This section is from the "Modern Machine Shop Construction, Equipment, And Management" book, by Oscar E. Perrigo. Also see Amazon: Modern Machine Shop Construction, Equipment, And Management.
The tool check board shown in Fig. 196 may be located at A. At B is an opening above a broad shelf, where dulled tools, drills, etc., may be passed through to the tool grinders in the tool making room, and returned by the same way when ground, more conveniently than to carry them around by the door. Long arbors may be placed on end at the back ends of the passages, proper racks being provided for them.
Files should be kept in a case of pigeon holes of suitable dimensions, the smaller ones at the top, the coarser cuts at the left, and similar shapes of the different sizes under each other. A good arrangement is this; (reading from left to right): First shelf, flat bastard, flat second cut, flat smooth, fine mill, hand smooth, square bastard, square second cut, square smooth; for the next shelf, half round bastard, half round second cut, half round smooth, coarse mill, taper (triangular), round bastard, round second cut, round smooth. Thus two horizontal rows of eight pigeon holes each are required for each size from six-inch up. With the exception of special shapes, one row of eight pigeon holes will be sufficient for each of the three, four, and five inch sizes.
By the above arrangement the tool keeper will soon memorize the positions of each size and shape so as to handle them rapidly. There should be large spaces at the bottom for surplus stock, this space being more difficult to reach in the ordinary issue of files and quite as good for keeping surplus stock. The location of this case is at C, so as to be in convenient reach of the tool keeper.
Fig. 196. The Tool Check Board.
There seems to be a great diversity of opinion as to the best system for issuing and receiving the ordinary tools kept in the tool storeroom, such as drills, taps, tap wrenches, reamers, etc. If we study the conditions of the case a little we will, no doubt, arrive at several conclusions that will help to solve the problem.
Some of these conclusions may be briefly stated as follows: The tools wanted should be delivered with the least possible delay. Therefore they should be so arranged that no time is lost in looking for them. Their location in the shop should be known whenever they are not in the tool room. Every man having tools from the tool room should be held responsible, not only for the safe return, but for the condition of the tools while in his hands. Therefore the tools, as they are brought in, or as soon thereafter as possible, should be examined as to their condition, before the transaction is completed by the replacing of the tool check on the board. The time of the workman is too valuable to be spent in going after tools and returning them, or in grinding them. Therefore they should be delivered and returned by errand boys. These conclusions having been arrived at we may arrange a system in accordance with them.
The plan of using brass checks in issuing tools for indicating their location is most simple, and by the use of duplicate checks it can be made most efficient, giving at any time the location of any particular tool and also the number of tools in the possession of each and every man. For this purpose a board containing a list of names of all the men to whom tools are to be issued is provided, a small section of which is shown in Fig. 196. Beneath each name, which is printed or written on slips of cardboard, and tacked to the board with small brass pins, are two pins or hooks capable of holding a dozen brass checks. Two forms of checks are used. Circular ones about ⅞-inch diameter with the individual number of the man stamped with ¬-inch figures. Another set of checks are « × 1¬ inch, also with the man's number stamped upon them. The same numbers will also be stamped under the check pins on the board.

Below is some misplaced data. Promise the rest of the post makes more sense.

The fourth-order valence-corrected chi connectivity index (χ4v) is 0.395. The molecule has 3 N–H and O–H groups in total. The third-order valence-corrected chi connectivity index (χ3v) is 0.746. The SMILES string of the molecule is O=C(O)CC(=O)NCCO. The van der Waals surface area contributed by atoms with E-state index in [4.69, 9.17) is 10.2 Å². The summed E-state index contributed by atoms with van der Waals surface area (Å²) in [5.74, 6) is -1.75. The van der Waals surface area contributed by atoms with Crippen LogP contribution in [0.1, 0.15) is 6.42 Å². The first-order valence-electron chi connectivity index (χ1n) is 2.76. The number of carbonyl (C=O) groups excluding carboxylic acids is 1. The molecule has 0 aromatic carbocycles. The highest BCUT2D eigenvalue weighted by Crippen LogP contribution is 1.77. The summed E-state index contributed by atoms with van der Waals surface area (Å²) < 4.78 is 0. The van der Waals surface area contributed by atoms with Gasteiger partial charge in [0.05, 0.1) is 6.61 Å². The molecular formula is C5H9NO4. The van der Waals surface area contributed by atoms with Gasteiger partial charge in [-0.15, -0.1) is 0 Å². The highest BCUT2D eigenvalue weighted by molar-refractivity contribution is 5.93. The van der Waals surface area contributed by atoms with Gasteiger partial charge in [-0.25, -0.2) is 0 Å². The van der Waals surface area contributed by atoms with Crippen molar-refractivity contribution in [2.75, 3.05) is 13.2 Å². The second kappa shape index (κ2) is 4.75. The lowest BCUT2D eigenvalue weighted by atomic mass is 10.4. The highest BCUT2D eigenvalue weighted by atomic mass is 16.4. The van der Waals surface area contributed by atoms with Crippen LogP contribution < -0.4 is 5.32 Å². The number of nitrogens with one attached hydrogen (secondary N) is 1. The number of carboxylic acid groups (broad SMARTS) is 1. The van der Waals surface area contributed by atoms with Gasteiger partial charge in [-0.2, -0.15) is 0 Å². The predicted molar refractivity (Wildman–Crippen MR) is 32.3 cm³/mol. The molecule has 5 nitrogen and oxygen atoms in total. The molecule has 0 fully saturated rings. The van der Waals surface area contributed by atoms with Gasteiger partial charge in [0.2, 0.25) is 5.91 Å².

Twelve of these circular checks are given to each man and twelve of the rectangular checks are hung on the left-hand check pin beneath his name. When he sends for a tool he sends one of his circular checks. This is hung on the right-hand pin under his name and one of the rectangular checks is put in place of the tool in the tool rack or on the shelf. If he sends for another tool the circular check which he sends is added to the first one. Therefore the location of the tool is shown by the presence of the rectangular check in the tool rack, while the number of circular checks under his name shows how many tools he has out.
At the end of the week all tools are called in and the workmen's checks returned for the next week's routine. This is done so that if any mistakes have been made during the week they may be rectified. By this method we have only to glance at the board to see how many tools each and every man has in his possession, and if any particular tool is absent, the check in its place shows at once who has it.
By this system there are no cards to change, no books to keep, or written entries of any kind to make in the process of issuing and receiving tools, and as the work forms a considerable majority of the tool keeper's work, the saving of time over any system requiring written entries is about one half. Besides this, the soiled fingers of the tool keeper soon deface cards and books and should be avoided when possible.